The angel of the LORD said in verse 12, "Now I know you fear God, because you have not withheld from me your son, your only son."
Utimately, he is commended and blessed by the most holy Jehovah (seriously...imagine that!) when he is told by God in verse 18: "...All nations on earth will be blessed, because you have obeyed me."
That was the point. That is the lesson. That is what we should desire to become like. Obedience without reservation. Faith.
He was also promised amazing blessings back in verse 17 and 18: "I will surely bless you and make your descendants as numerous as the stars in the sky and as the sand on the seashore. Your descendants will take possession of the cities of their enemies, and through your offspring all nations on earth will be blessed, because you have obeyed me."
In the New Testament, Paul had referred to Abraham many times when he was trying to convince his readers of the importance of the status of our heart. Paul new that following the right rules was not necessarily an indicator of our obedience to the Lord or how spiritual we are.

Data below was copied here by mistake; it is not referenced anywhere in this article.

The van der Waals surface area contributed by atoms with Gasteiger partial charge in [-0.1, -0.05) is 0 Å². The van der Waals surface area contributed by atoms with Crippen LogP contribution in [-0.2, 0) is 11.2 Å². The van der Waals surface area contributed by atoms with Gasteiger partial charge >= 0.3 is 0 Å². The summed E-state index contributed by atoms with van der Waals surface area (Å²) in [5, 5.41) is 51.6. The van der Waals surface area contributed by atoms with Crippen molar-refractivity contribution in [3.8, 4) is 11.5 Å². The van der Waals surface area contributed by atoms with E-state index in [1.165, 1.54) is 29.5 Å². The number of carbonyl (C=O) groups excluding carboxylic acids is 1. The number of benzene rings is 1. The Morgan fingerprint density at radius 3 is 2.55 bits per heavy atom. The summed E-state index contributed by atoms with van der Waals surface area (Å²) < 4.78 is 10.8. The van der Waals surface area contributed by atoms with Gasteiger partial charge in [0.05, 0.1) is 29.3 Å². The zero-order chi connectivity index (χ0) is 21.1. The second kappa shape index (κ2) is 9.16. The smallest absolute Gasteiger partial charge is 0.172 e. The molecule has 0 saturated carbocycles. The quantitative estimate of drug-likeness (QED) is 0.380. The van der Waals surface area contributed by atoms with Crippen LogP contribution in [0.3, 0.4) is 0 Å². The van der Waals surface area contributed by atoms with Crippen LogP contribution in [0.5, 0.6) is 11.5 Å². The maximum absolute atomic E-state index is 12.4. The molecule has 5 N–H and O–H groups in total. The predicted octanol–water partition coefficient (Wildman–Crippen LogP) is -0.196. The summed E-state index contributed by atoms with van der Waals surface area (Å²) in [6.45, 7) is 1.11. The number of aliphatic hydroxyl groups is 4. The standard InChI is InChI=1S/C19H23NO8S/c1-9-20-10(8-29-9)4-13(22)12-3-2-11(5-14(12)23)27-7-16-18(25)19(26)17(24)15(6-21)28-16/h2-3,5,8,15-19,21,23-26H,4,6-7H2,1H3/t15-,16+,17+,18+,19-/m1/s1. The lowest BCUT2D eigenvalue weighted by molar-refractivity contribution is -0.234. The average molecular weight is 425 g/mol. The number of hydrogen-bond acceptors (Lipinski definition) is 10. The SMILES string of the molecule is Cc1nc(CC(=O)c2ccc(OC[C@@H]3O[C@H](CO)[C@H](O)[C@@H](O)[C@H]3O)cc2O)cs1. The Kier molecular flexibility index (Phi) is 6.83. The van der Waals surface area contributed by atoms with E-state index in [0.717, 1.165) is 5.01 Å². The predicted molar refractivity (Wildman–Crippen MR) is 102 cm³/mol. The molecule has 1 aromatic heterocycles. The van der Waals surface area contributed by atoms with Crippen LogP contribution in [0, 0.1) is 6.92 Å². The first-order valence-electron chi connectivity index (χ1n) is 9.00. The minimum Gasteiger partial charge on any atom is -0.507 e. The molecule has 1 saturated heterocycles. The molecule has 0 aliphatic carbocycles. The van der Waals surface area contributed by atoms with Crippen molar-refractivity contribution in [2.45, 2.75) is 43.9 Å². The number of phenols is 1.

Romans 4 quotes Genesis 15:6: "Abraham believed God and it was credited to him as righteouseness."
In Romans 4:13, Paul goes on to explain that "it was not through the law that Abraham and his offspring received the promise that he would be heir of the world, but through the righteousness that comes by faith."
I don't want to confuse anyone into thinking that we're talking about the importance of faith or obedience as two separate issues because they do, in fact, go hand in hand. If someone articulates their faith in God, that's great! It really means something, though, when it is expressed through their life of obedience to Christ. The same concept applies to our worship of God. We can sing songs that are "worshipful" on Sunday morning, but if we're not living a life of obedience to Christ, then we are not really worshiping Him. In fact, I would say that we would be in danger of glorifying Satan rather than God if we're living a double life, because we are showing others that a "Christian" just has to go through the motions. That's a dangerous life to live if we are misrepresenting Christ.